This is what the Air Force thought nuclear war would look like in 1960 - We Are The Mighty
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This is what the Air Force thought nuclear war would look like in 1960

This is what the Air Force thought nuclear war would look like in 1960
Photo: US Air Force


In the late 1950s the U.S. Air Force created a training video to demonstrate to airmen what the first stages of a nuclear war with Russia would look like.

The simulated war begins in 1960 with an alert that a Russian attack is incoming, and the action quickly picks up as crews around the world scramble to their planes. There are rare shots of rocket-assisted takeoffs by the B-52s carrying a full nuclear payload. The B-58, a Mach-2 bomber still in development and testing when the movie was shot, is also featured. After Germany, France, and Japan are wiped out, America begins releasing its own nuclear weapons. Missiles launch into the sky, bombs drop from bays, and Russia is obliterated.

Check out the initial alert (8:54), the first bombs and missiles impacting (36:40), or the final score of the first day of conflict (39:58). The commanding general declares victory at 53:10, but then drops one more bomb for the hell of it.

Watch the video:

NOW: The 7 scariest weapons Russia is developing right now

Articles

DARPA made a device that turns insects into remote-controlled cyborgs

This is what the Air Force thought nuclear war would look like in 1960
Image: YouTube screen capture


DARPA created a device that hijacks an insect’s brain and body turning it into a miniature drone.

Also read: DARPA is making a real-life Terminator (seriously)

Through a DARPA-funded program, scientists at the University of California invented a tiny rig that connects to an insect’s brain and flight muscles. Once implanted, the device takes over the insect’s body, turning it into a remote control cyborg capable of receiving flight commands wirelessly from a nearby laptop.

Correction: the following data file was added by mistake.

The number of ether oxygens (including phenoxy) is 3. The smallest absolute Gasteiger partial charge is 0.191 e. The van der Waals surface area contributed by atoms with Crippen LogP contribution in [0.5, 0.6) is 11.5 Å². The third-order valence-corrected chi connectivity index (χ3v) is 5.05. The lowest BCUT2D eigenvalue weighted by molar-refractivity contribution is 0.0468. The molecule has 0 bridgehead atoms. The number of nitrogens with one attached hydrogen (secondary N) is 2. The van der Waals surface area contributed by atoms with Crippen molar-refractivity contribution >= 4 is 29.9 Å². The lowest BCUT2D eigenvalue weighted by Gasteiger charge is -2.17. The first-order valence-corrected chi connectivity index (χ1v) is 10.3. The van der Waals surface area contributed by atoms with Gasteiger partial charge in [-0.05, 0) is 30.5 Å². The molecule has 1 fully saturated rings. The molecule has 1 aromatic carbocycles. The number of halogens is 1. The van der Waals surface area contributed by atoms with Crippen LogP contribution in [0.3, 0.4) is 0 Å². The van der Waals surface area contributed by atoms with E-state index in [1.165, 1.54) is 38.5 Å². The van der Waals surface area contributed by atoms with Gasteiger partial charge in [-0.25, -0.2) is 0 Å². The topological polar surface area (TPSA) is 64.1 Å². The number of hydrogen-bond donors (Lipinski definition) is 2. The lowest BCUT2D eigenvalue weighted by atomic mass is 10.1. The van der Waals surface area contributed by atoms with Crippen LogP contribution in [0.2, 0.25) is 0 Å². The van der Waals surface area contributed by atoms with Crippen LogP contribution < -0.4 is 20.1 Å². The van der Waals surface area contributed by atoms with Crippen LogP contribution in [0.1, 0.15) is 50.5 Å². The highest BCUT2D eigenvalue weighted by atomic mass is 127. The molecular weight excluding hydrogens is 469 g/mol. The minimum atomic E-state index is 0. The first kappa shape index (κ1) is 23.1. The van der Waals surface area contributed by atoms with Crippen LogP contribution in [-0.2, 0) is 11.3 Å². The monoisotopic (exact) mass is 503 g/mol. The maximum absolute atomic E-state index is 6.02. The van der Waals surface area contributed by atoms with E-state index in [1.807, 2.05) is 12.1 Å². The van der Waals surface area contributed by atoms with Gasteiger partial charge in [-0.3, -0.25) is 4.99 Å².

Engineers at CRASAR are developing small robots to aid in search-and-rescue missions and disaster relief, but nothing they’ve made has come close to the size and capabilities of an insect. Rather than creating such a robot, the University of California scientists decided to take a shortcut. “Insects are just amazing fliers compared to anything we can build at that scale,” said lead engineer Michel Maharbiz in and interview with WIRED.

This is not the first time scientists used technology to control insects, according WIRED:

Researches have created remote-controlled crawling insects before, forcing a bug’s legs to move by electrically stimulating its muscles. It’s simple enough that you can even buy your own kit to commandeer a cockroach at home. But flying bugs are harder to hijack.

This video shows the University of California scientists controlling a beetle cyborg:

NOW: DARPA invented a robot that can learn from watching YouTube videos

OR: The US military once considered making a ‘gay bomb’

Intel

Marine veteran chokes the hell out of a guy trying to rob a gas station

When a masked man walks into a gas station with a knife, most people would step aside.


That’s exactly what Daniel Gaskey did initially, until the eight-year Marine veteran figured out what was going on and decided to take action. The off-duty firefighter was pushed out of the way at the register by the masked man. Security footage captured what happened next.